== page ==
The Agency for Healthcare Research and Quality has published a study on the post-discharge complication rates in Medical Care, a journal of the American Public Health Association.
Now, I’m one of the first people to say that bariatric surgery has many risks, and it’s essential that people research it carefully and talk to a variety of people before making a decision. It’s not easy, there are many short-term and long-term risks associated with it, and it’s not the right choice for many people.
Part of the national debate over whether these surgeries should be permitted relies on complications data, especially complications that land someone in the emergency room or the hospital. That kind of thing drives up costs and raises serious risk-benefit issues.
However, this study has me rip-roaring annoyed because it failed to separate patient-driven emergency room visits from complications due to the surgery. While the abstract [linked above] doesn’t give enough data to state this, the press release from AHCQR does.
The five most common complications were dumping syndrome, which includes vomiting, reflux, and diarrhea (nearly 20 percent); anastomosis complications (complications resulting from the surgical joining of the intestine and stomach), such as leaks or strictures (12 percent); abdominal hernias (7 percent); infections (6 percent); and pneumonia (4 percent). The overall death rate for entire the 180-day postoperative period studied was lowó0.2 percent.
See that ‘dumping syndrome’ line up there? Dumping syndrome is caused by eating too many carbs or too much fat at a time. In other words, the patient did this. It’s not a problem with the surgery per se, but rather with the patient’s food choices.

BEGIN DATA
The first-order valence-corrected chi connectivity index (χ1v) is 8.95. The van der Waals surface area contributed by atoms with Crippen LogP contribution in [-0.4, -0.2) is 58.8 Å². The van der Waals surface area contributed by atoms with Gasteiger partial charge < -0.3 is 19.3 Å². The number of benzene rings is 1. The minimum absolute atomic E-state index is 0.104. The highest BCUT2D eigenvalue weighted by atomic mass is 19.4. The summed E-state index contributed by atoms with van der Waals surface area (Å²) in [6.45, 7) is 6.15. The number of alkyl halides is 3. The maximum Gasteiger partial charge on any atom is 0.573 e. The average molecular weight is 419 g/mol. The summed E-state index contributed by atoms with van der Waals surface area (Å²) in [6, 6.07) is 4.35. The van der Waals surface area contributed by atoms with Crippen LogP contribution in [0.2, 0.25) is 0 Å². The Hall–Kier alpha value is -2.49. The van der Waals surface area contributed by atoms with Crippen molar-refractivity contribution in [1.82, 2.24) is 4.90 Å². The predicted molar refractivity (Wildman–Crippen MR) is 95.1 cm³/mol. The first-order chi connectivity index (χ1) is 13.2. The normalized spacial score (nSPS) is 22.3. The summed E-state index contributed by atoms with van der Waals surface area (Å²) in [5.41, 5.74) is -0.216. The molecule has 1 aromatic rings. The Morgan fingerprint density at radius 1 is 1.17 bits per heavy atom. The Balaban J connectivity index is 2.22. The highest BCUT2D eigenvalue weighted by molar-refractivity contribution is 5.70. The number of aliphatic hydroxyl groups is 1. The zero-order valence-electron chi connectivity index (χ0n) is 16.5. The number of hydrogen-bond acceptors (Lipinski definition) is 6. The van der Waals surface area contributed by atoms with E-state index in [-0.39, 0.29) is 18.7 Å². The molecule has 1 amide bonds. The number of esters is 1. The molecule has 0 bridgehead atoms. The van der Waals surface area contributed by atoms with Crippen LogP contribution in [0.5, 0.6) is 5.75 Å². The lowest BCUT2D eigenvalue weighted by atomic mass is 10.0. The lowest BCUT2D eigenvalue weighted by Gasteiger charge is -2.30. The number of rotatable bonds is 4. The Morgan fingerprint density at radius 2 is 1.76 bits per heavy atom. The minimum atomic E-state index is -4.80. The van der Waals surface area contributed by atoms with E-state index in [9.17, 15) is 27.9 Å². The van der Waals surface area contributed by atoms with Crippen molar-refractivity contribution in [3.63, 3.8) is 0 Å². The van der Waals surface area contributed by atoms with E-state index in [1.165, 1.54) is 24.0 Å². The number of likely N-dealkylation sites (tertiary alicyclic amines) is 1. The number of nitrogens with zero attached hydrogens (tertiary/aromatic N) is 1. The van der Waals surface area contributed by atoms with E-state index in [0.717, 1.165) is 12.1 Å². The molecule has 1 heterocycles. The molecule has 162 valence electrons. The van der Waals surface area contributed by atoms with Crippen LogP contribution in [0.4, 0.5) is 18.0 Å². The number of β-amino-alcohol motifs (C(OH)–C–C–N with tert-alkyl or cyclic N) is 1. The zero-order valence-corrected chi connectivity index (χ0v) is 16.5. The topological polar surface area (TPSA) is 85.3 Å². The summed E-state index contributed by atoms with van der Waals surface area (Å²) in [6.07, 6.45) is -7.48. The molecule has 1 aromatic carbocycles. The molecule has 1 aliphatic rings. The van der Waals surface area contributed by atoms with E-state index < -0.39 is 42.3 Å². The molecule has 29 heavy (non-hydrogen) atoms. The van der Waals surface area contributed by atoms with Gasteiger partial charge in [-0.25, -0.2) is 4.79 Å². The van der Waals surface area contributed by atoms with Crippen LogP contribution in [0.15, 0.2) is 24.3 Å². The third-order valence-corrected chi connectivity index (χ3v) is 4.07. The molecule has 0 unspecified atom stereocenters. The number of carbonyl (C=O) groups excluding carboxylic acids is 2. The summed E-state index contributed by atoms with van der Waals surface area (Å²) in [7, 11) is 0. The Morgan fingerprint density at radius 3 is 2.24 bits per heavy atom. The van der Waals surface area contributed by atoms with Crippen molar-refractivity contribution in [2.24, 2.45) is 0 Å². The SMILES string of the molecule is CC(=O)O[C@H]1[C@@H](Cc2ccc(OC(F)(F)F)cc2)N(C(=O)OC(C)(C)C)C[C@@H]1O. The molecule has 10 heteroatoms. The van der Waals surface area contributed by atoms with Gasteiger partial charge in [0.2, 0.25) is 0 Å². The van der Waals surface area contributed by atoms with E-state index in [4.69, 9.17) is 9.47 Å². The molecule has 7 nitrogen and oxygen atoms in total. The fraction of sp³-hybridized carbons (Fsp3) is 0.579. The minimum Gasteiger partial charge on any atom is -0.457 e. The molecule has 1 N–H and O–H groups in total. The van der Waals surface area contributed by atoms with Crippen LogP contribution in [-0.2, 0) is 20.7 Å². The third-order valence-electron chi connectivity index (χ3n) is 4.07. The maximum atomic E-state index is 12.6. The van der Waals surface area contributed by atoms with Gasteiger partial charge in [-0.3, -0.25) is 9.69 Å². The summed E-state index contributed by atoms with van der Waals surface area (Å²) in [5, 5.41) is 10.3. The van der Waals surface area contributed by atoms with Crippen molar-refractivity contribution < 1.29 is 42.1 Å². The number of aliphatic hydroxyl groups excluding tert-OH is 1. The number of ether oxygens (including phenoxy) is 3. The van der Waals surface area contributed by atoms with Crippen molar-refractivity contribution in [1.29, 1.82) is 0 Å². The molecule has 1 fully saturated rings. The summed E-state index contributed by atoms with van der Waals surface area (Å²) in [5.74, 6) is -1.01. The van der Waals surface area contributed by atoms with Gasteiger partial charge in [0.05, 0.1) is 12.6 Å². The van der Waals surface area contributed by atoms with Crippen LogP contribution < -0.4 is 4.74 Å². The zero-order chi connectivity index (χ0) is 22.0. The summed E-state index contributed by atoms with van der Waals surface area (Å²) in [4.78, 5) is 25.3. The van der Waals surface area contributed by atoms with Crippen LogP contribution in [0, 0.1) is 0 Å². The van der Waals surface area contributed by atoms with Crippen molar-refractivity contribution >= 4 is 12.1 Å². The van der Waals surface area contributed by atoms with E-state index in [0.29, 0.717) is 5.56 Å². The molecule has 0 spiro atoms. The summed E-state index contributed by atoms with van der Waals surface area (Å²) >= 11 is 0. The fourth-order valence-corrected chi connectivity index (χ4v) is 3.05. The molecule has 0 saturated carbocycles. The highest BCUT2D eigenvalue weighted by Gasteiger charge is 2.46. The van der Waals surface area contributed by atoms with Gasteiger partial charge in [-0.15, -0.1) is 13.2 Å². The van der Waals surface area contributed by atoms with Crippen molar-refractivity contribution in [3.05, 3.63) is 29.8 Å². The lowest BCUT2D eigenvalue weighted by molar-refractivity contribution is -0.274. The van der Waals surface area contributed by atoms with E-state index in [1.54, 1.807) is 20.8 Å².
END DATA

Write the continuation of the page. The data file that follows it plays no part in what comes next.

And, believe me, I’ve done it myself. In fact, I ended up with a hospital admission a few months after surgery because I had a blockage. What caused it? It wasn’t the surgery per se. It was a wad of ‘vegetable matter,’ specifically due to the fact that I’d DISOBEYED the surgeon’s instructions and I didn’t peel a couple of peaches and nectarines.
It wasn’t the surgery. It was patient compliance.
It’s irresponsible to lump these patient compliance issues under the heading of surgical complications. It’s a combined failure of patient education, patient motivation, patient missteps, patient trying to push the envelope, and we can perhaps add some failures of the healthcare team in evaluating candidates and in efforts to determine whether instructions are understood.
But we can’t consider this a complication of the surgery.
As for the REAL complications, the numbers are a disgrace. Too many surgeons do not have enough experience in these surgeries, and way too many people are being discharged too early with inadequate care.
However, since the data they used were from 2000-2002, when relatively few surgeons were skilled in this, and there were many who were jumping on the bandwagon with little or no understanding of what was involved, the information is already outdated. Furthermore, there were actually insurance companies who would NOT permit a specialist to perform the surgery! They would cover the costs only if a general surgeon performed it!
Since that time, the American Society of Bariatric Surgery has instituted a Centers of Excellence program, which lays out the requirements for a surgeon and a facility to perform these surgeries in a way that minimizes the risk.
But right now, this study will serve as the fuel for insurance denials and perhaps cause some payers to reconsider their coverage.
I’m not happy about this study – can’t you tell? It’s a combination of irresponsible data analysis coupled with a truly appalling tale of surgical skill and aftercare.